• Labour Rights
    • Among the positive legislative steps to align domestic legislation with the ILO fundamental conventions are the entry into force of the new Criminal Code and of Labour Code amendments as well as several legislative acts concerning the minimum age for employment and forced and child labour offences. Mongolia significantly improved compliance with its international labour standards reporting obligations. Enforcement capacities need strengthening.
  • Environmental Protection and Climate Change
    • Mongolia's national legislation still does not fully meet the requirements for the implementation of CITES. At the same time, concrete measures to implement the Biodiversity, Cartagena and Stockholm Conventions should be strengthened. The ratification of the Paris Agreement and the submission of its Intended Nationally Determined Contribution (INDC) to the Paris Agreement demonstrate Mongolia's commitment to tackle climate change.
  • Good Governance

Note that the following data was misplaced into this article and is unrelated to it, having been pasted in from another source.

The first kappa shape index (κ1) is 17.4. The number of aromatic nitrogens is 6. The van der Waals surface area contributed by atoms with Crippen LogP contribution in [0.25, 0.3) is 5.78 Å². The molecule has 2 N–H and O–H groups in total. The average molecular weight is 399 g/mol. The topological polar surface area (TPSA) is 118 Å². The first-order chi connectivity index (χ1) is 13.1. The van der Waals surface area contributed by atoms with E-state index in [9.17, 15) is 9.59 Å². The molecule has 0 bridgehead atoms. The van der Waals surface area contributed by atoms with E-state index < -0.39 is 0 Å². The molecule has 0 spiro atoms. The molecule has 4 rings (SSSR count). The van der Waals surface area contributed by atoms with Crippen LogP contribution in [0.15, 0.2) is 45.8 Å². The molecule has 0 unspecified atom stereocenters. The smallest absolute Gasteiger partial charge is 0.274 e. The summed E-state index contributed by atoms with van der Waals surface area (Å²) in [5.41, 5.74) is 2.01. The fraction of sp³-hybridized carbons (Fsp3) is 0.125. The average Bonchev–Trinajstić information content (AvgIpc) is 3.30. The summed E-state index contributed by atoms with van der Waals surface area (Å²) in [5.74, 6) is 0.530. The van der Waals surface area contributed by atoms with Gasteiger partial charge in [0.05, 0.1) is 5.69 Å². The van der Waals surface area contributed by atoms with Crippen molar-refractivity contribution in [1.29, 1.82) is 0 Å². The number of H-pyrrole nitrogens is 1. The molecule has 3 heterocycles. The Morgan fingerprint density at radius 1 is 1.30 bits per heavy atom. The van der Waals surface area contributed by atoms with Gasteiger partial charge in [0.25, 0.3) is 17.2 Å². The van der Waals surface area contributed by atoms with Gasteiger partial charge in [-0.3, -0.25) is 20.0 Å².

• Mongolian authorities are frank about their lack of positive results in fighting illegal drugs – despite efforts to cooperate with governmental agencies and NGOs. Mongolia attaches importance to strengthening national legislative and regulatory responses to tackle illegal drug trafficking.

Full country report

  • Accession to GSP+
    (under Regulation (EU) No 978/2012)
    • 1 January 2014
  • GSP+ monitoring events 2016/2017
    • A GSP+ monitoring mission to Pakistan, which also visited Karachi, took place from 30 October to 4 November 2016. The EU Pakistan Subgroup on Good Governance and Human Rights met on 9 October 2017.
  • Human Rights
    • There have been some positive developments in strengthening the human rights framework (e.g. a National Action Plan for Human Rights, a National Commission for Human Rights and recently a National Commission on the Rights of the Child).